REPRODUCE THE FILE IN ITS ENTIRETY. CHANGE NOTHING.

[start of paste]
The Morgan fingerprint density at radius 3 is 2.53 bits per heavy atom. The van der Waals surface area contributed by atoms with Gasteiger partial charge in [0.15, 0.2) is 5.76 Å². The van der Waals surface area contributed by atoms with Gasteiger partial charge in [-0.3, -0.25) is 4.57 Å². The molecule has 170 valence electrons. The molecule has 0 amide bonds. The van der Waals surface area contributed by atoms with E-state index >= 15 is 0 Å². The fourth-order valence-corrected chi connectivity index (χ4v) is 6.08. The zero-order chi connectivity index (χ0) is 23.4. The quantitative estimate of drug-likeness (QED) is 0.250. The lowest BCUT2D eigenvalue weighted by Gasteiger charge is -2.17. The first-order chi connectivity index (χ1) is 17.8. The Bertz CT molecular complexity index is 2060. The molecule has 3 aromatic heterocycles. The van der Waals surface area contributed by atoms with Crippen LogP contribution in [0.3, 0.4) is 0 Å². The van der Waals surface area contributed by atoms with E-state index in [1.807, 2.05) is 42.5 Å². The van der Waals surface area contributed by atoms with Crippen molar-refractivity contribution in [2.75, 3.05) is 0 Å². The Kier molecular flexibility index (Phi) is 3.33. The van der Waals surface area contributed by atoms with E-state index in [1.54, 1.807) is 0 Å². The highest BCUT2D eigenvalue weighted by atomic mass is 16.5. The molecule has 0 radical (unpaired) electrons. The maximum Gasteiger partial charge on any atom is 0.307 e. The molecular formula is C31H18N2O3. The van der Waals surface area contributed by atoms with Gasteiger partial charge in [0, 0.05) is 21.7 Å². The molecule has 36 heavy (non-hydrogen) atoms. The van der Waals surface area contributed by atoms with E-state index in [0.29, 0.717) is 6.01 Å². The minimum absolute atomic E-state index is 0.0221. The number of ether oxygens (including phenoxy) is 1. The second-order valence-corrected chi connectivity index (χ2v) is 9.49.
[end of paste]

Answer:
The Morgan fingerprint density at radius 3 is 2.53 bits per heavy atom. The van der Waals surface area contributed by atoms with Gasteiger partial charge in [0.15, 0.2) is 5.76 Å². The van der Waals surface area contributed by atoms with Gasteiger partial charge in [-0.3, -0.25) is 4.57 Å². The molecule has 170 valence electrons. The molecule has 0 amide bonds. The van der Waals surface area contributed by atoms with E-state index >= 15 is 0 Å². The fourth-order valence-corrected chi connectivity index (χ4v) is 6.08. The zero-order chi connectivity index (χ0) is 23.4. The quantitative estimate of drug-likeness (QED) is 0.250. The lowest BCUT2D eigenvalue weighted by Gasteiger charge is -2.17. The first-order chi connectivity index (χ1) is 17.8. The Bertz CT molecular complexity index is 2060. The molecule has 3 aromatic heterocycles. The van der Waals surface area contributed by atoms with Crippen LogP contribution in [0.3, 0.4) is 0 Å². The van der Waals surface area contributed by atoms with E-state index in [1.807, 2.05) is 42.5 Å². The van der Waals surface area contributed by atoms with Crippen molar-refractivity contribution in [2.75, 3.05) is 0 Å². The Kier molecular flexibility index (Phi) is 3.33. The van der Waals surface area contributed by atoms with E-state index in [1.54, 1.807) is 0 Å². The highest BCUT2D eigenvalue weighted by atomic mass is 16.5. The molecule has 0 radical (unpaired) electrons. The maximum Gasteiger partial charge on any atom is 0.307 e. The molecular formula is C31H18N2O3. The van der Waals surface area contributed by atoms with Gasteiger partial charge in [0, 0.05) is 21.7 Å². The molecule has 36 heavy (non-hydrogen) atoms. The van der Waals surface area contributed by atoms with E-state index in [0.29, 0.717) is 6.01 Å². The minimum absolute atomic E-state index is 0.0221. The number of ether oxygens (including phenoxy) is 1. The second-order valence-corrected chi connectivity index (χ2v) is 9.49.